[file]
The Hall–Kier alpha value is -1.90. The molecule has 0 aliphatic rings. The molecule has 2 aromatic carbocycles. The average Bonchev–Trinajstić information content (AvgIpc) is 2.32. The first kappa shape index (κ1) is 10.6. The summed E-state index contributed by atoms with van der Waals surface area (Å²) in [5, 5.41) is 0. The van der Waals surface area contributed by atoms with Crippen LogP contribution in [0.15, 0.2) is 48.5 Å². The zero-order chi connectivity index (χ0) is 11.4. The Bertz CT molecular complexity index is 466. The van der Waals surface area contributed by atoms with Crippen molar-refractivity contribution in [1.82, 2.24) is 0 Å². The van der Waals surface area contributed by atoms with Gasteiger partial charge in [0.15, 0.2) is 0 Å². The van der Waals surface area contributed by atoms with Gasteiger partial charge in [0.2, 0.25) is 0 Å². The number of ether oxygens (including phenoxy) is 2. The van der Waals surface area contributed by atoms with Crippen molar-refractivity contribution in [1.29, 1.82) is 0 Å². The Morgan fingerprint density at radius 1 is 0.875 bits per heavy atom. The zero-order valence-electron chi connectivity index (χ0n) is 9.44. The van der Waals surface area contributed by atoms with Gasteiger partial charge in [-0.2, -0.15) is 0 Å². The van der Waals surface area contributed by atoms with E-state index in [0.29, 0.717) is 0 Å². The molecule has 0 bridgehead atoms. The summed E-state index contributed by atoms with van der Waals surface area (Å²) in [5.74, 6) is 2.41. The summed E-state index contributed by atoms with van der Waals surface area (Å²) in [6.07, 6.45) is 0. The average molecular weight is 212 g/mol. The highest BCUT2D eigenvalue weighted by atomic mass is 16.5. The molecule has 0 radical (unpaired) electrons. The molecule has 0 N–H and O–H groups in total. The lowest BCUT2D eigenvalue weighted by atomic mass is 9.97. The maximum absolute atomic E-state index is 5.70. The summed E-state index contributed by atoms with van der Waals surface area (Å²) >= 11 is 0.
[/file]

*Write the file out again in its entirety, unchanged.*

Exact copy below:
The Hall–Kier alpha value is -1.90. The molecule has 0 aliphatic rings. The molecule has 2 aromatic carbocycles. The average Bonchev–Trinajstić information content (AvgIpc) is 2.32. The first kappa shape index (κ1) is 10.6. The summed E-state index contributed by atoms with van der Waals surface area (Å²) in [5, 5.41) is 0. The van der Waals surface area contributed by atoms with Crippen LogP contribution in [0.15, 0.2) is 48.5 Å². The zero-order chi connectivity index (χ0) is 11.4. The Bertz CT molecular complexity index is 466. The van der Waals surface area contributed by atoms with Crippen molar-refractivity contribution in [1.82, 2.24) is 0 Å². The van der Waals surface area contributed by atoms with Gasteiger partial charge in [0.15, 0.2) is 0 Å². The van der Waals surface area contributed by atoms with Gasteiger partial charge in [0.2, 0.25) is 0 Å². The number of ether oxygens (including phenoxy) is 2. The van der Waals surface area contributed by atoms with Crippen molar-refractivity contribution in [1.29, 1.82) is 0 Å². The Morgan fingerprint density at radius 1 is 0.875 bits per heavy atom. The zero-order valence-electron chi connectivity index (χ0n) is 9.44. The van der Waals surface area contributed by atoms with Gasteiger partial charge in [-0.2, -0.15) is 0 Å². The van der Waals surface area contributed by atoms with E-state index in [0.29, 0.717) is 0 Å². The molecule has 0 bridgehead atoms. The summed E-state index contributed by atoms with van der Waals surface area (Å²) in [5.74, 6) is 2.41. The summed E-state index contributed by atoms with van der Waals surface area (Å²) in [6.07, 6.45) is 0. The average molecular weight is 212 g/mol. The highest BCUT2D eigenvalue weighted by atomic mass is 16.5. The molecule has 0 radical (unpaired) electrons. The molecule has 0 N–H and O–H groups in total. The lowest BCUT2D eigenvalue weighted by atomic mass is 9.97. The maximum absolute atomic E-state index is 5.70. The summed E-state index contributed by atoms with van der Waals surface area (Å²) >= 11 is 0.